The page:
Sometimes there’s nothing else to do but to trust in a trust. When it comes to estate planning, folks who have retirement accounts in Arkansas can have a primary and contingent beneficiary — a person or body standing to get the account when the owner is deceased. Beneficiaries get these plans directly, avoiding the probate process. When minor or special needs children are named as beneficiaries, having a trust as a beneficiary may be a wise planning decision.
A trust may also be beneficial as a way of sidestepping estate taxes of a surviving spouse. Assets go to the trust upon death, rather than to a spouse. The main downside to having a trust as a beneficiary is that certain retirement plans are subject to required minimum distribution (RMD) payouts. If there is more than one beneficiary on the plan, those payouts will be calculated based on the life expectancy of the eldest beneficiary.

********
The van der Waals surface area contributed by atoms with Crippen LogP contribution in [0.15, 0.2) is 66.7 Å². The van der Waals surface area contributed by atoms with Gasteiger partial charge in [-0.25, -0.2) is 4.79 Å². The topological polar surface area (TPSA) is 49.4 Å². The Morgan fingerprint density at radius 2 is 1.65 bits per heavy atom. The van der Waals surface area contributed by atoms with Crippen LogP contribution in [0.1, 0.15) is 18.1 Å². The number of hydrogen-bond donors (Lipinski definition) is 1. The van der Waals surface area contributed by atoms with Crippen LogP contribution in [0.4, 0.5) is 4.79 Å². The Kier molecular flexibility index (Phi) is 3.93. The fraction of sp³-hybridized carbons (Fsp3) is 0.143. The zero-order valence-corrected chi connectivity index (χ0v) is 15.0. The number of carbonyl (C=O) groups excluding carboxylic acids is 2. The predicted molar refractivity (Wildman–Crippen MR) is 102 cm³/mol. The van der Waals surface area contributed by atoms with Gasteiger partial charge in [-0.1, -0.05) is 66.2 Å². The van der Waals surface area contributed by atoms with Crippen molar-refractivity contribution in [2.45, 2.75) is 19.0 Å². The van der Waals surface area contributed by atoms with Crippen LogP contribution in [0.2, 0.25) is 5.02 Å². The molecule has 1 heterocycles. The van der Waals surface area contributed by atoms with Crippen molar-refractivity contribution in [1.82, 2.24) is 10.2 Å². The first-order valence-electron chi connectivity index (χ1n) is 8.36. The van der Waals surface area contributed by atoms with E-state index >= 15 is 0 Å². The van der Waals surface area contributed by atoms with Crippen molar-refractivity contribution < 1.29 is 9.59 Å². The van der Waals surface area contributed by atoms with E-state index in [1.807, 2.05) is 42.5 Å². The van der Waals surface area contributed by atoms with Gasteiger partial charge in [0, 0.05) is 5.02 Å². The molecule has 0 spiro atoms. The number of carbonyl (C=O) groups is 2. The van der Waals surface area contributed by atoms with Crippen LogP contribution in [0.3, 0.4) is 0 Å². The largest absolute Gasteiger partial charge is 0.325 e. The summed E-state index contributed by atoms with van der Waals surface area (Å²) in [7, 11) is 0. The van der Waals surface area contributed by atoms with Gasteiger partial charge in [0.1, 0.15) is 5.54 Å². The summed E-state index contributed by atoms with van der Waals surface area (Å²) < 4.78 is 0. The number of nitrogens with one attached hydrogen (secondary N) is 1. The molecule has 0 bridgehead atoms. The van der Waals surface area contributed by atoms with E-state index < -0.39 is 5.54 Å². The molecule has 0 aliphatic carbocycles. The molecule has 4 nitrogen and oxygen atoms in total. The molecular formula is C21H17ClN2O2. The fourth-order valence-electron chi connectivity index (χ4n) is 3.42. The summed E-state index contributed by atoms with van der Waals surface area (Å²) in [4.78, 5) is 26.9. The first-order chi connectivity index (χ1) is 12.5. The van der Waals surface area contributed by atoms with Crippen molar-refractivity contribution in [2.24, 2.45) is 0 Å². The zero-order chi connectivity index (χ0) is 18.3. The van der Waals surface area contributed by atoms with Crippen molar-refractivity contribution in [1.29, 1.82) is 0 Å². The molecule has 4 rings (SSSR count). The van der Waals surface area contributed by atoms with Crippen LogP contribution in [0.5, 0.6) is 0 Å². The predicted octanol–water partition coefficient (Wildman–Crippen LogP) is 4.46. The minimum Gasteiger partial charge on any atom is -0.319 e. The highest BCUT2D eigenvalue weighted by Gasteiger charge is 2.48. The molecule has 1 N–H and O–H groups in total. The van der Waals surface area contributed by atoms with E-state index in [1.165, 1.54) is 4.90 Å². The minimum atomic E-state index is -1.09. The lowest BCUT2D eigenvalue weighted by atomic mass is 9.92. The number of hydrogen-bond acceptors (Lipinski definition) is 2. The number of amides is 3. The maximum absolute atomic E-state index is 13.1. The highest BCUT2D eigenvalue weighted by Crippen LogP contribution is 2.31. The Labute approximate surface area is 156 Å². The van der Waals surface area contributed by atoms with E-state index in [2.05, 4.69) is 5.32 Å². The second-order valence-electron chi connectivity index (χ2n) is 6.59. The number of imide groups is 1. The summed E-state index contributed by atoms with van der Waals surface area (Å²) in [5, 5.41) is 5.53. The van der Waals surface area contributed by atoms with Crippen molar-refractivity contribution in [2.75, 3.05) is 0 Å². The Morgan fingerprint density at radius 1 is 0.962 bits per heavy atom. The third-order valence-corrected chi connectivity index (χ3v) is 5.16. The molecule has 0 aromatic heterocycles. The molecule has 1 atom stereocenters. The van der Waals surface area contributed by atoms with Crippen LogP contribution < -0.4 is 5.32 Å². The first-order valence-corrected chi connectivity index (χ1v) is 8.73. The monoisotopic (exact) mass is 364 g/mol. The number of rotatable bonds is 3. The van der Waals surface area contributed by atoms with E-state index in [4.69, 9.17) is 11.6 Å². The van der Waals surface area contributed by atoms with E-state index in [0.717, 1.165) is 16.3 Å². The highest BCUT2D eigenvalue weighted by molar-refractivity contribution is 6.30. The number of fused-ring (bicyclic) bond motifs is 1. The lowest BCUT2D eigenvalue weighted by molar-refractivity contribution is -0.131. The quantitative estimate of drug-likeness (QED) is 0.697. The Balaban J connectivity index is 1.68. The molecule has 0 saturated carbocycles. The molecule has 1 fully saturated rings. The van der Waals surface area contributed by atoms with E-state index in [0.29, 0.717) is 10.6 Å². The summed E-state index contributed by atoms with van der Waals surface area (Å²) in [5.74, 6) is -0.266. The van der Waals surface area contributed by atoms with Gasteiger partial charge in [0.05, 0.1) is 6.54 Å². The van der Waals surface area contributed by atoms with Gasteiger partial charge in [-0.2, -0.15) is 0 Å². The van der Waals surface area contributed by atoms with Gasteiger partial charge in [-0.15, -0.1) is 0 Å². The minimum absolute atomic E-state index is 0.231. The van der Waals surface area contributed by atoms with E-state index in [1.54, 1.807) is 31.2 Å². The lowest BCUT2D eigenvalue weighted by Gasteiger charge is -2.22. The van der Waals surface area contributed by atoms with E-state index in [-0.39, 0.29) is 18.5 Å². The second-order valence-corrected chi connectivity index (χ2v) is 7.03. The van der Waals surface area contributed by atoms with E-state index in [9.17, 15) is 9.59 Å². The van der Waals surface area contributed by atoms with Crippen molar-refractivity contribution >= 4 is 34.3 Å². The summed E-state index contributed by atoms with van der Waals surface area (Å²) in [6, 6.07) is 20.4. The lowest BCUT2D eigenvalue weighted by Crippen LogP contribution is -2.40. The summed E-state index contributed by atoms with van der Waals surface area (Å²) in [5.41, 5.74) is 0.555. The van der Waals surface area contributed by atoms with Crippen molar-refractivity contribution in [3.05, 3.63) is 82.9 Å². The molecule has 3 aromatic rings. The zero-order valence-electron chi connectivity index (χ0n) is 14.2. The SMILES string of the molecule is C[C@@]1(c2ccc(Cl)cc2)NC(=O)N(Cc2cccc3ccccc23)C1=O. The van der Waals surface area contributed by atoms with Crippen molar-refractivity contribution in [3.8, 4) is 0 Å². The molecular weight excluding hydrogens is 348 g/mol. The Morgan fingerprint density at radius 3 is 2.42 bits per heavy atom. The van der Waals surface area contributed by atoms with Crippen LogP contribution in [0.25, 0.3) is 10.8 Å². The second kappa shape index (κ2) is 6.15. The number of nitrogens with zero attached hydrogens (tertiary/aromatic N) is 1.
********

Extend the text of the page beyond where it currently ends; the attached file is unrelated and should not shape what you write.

On the other hand, if individual beneficiaries are named, the RMD is calculated on the individual’s life expectancy, which could earn each person more money. Only an IRA owner can change the beneficiaries of his or her IRA. There are some exceptions, however, upon which legal counsel could shed light.
There are so many ways to write an all-encompassing estate plan. Many people don’t realize the benefits of trusts in this respect. The process may not seem so arduous with the advice and guidance of an Arkansas estate planning attorney. A lawyer can provide suggestions on how a trust can be of benefit to his or her clients’ heirs, giving them as much as possible from the estate.